Still, the analytics work in his favor.
His career (so far)
But as we’ve seen with some recent players such as Johan Santana and Nomar Garciaparra (both of whom fell of the ballot quickly), a great peak alone isn’t always enough to get a player in the hall (unless of course, your name is Sandy Koufax).
So how does Longoria’s career stack up?
Outside of his peak, he’s been good, if even underrated. Since ‘13, he’s been mostly a league average hitter, outside of his 36 homer outburst in 2016. His 109 wRC+ is far from what it was, but it’s still respectable, and his glove has still been good, but not great (2017 gold glove notwithstanding). In terms of overall value, he’s averaged nearly 3.0 fWAR per season. Again, not great, but safely above average.
Despite the clear decline, It’s safe to say that from the day he entered the show until now, Longoria has been a top 5, even top 3 third baseman. He really was that good. Since his rookie season, only 5 players have been more valuable than him in terms of fWAR — his 48.7 mark is only outranked by Mike Trout (64.7), Joey Votto (56.0), Miguel Cabrera (51.1), Robinson Cano (49.0) and Adrian Beltre (48.7). And those five are solid Hall of Famers. Among third basemen, that’s good for 32nd all time right now.
Still, I’d say, the analytics work in his favor.
If you prefer Baseball-Reference WAR and the JAWS standard, Longoria so far has slashed — if you will — 51.9/40.9/46.4 in terms of bWAR/WAR7/JAWS in his career. If he were to retire today, he would rank 24th, 17th and 21st all time among third baseman in those respective categories.
Among average hall of famers at the position, his peak rates well, but he has some work to do as far as his longevity is concerned.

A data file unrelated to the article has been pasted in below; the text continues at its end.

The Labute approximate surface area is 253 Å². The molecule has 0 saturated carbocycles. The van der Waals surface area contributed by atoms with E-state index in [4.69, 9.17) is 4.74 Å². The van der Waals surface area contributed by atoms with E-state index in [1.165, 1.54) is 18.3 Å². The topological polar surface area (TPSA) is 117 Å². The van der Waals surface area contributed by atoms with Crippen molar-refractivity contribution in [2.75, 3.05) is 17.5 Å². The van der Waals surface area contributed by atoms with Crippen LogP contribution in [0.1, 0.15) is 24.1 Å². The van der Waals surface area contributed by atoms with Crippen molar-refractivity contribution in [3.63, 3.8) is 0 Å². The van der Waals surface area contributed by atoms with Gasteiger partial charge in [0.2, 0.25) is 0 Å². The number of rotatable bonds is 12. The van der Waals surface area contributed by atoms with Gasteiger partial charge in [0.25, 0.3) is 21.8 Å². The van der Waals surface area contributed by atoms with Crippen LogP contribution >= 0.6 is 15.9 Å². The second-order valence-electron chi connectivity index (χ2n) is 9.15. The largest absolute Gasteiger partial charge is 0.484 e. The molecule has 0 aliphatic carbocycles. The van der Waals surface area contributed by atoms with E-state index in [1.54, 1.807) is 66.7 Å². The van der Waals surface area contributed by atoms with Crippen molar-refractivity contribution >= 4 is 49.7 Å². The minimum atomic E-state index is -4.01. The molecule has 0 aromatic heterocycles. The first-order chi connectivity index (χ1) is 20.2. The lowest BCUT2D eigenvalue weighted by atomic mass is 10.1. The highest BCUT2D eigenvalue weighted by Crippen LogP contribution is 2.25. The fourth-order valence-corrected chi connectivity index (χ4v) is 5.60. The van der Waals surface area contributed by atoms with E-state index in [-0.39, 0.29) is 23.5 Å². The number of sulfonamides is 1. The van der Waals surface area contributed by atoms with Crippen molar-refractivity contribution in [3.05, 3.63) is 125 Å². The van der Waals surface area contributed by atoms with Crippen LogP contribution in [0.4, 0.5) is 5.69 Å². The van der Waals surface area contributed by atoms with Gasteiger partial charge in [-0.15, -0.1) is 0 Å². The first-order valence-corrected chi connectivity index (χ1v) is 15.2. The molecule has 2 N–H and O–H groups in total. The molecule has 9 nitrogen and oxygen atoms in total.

Evan Longoria vs HOF third basemen
|Avg HOF 3B||68.4||43.0||55.7|
Assuming Longoria plays out what’s left of his contract (5 more years) and continues to be at least a league average player (2.0 WAR/year), that gives him a career line of 61.9/40.9/51.4.
That’s still below the standard, but much more palatable for the new wave of voters, which are only increasing — after all, he won’t appear on the ballot until at least 2029.
To make the hall, it will take something more than two wins per season. A 51.4 total JAWS projection would put him in the same breath as guys like Frank ‘Home Run’ Baker (who is a hall of famer), Greg Nettles, Buddy Bell and Ken Boyer (near misses who are worth second looks), but that may not be too great a concern.
Baseball Prospectus’s PECOTA system gives Evan Longoria a similarity score of 95 to Adrian Beltre, and as Longoria approaches his age-33 season, it’s interesting to note that Beltre has averaged well over four wins per season since turning 33.
Looking back on Longoria’s career, it’s easy to forget how great he really was.
His peak, certainly hall of fame worthy, was short. And his career, at least to this point, leaves you wondering what could’ve been. But with a deeper look and a little help from some analytics, we can paint a much clearer picture of how he compares to the best of the best.
While he still has some work to do to make a hall of fame career (even a debatable one), I think we can all agree is not debatable is that he’s had no shortage of hall of fame moments. The moments, after all, are what put players over the top.
Moments. Like. This.
Whether Longoria likes the analytics or not, they’re here to stay. They’ve given him a career, the chance to play for a winning team during his peak, and, when it’s all said and done, will give him, at the very least, a conversation, when it’s his turn to be considered for enshrinement in Cooperstown.
After all, they do work in his favor.